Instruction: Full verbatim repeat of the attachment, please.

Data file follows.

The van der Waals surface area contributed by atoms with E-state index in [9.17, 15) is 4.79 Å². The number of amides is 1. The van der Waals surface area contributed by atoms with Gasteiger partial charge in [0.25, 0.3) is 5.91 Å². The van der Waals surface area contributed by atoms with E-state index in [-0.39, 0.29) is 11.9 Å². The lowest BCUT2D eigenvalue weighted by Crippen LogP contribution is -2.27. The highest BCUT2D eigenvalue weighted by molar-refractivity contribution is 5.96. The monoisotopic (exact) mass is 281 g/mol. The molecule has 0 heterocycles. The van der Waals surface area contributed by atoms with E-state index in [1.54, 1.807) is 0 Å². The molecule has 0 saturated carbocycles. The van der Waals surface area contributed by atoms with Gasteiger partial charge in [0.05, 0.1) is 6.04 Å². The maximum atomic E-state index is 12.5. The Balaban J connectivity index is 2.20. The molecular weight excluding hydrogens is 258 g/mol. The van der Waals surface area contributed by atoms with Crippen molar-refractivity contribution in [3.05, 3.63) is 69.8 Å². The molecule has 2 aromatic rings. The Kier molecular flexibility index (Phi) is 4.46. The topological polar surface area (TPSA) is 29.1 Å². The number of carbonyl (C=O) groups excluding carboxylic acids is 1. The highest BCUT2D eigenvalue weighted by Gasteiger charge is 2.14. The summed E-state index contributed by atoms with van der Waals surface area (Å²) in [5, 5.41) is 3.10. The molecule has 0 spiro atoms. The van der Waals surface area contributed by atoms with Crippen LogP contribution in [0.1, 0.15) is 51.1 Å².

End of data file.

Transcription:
The van der Waals surface area contributed by atoms with E-state index in [9.17, 15) is 4.79 Å². The number of amides is 1. The van der Waals surface area contributed by atoms with Gasteiger partial charge in [0.25, 0.3) is 5.91 Å². The van der Waals surface area contributed by atoms with E-state index in [-0.39, 0.29) is 11.9 Å². The lowest BCUT2D eigenvalue weighted by Crippen LogP contribution is -2.27. The highest BCUT2D eigenvalue weighted by molar-refractivity contribution is 5.96. The monoisotopic (exact) mass is 281 g/mol. The molecule has 0 heterocycles. The van der Waals surface area contributed by atoms with E-state index in [1.54, 1.807) is 0 Å². The molecule has 0 saturated carbocycles. The van der Waals surface area contributed by atoms with Gasteiger partial charge in [0.05, 0.1) is 6.04 Å². The maximum atomic E-state index is 12.5. The Balaban J connectivity index is 2.20. The molecular weight excluding hydrogens is 258 g/mol. The van der Waals surface area contributed by atoms with Crippen molar-refractivity contribution in [3.05, 3.63) is 69.8 Å². The molecule has 2 aromatic rings. The Kier molecular flexibility index (Phi) is 4.46. The topological polar surface area (TPSA) is 29.1 Å². The number of carbonyl (C=O) groups excluding carboxylic acids is 1. The highest BCUT2D eigenvalue weighted by Gasteiger charge is 2.14. The summed E-state index contributed by atoms with van der Waals surface area (Å²) in [5, 5.41) is 3.10. The molecule has 0 spiro atoms. The van der Waals surface area contributed by atoms with Crippen LogP contribution in [0.1, 0.15) is 51.1 Å².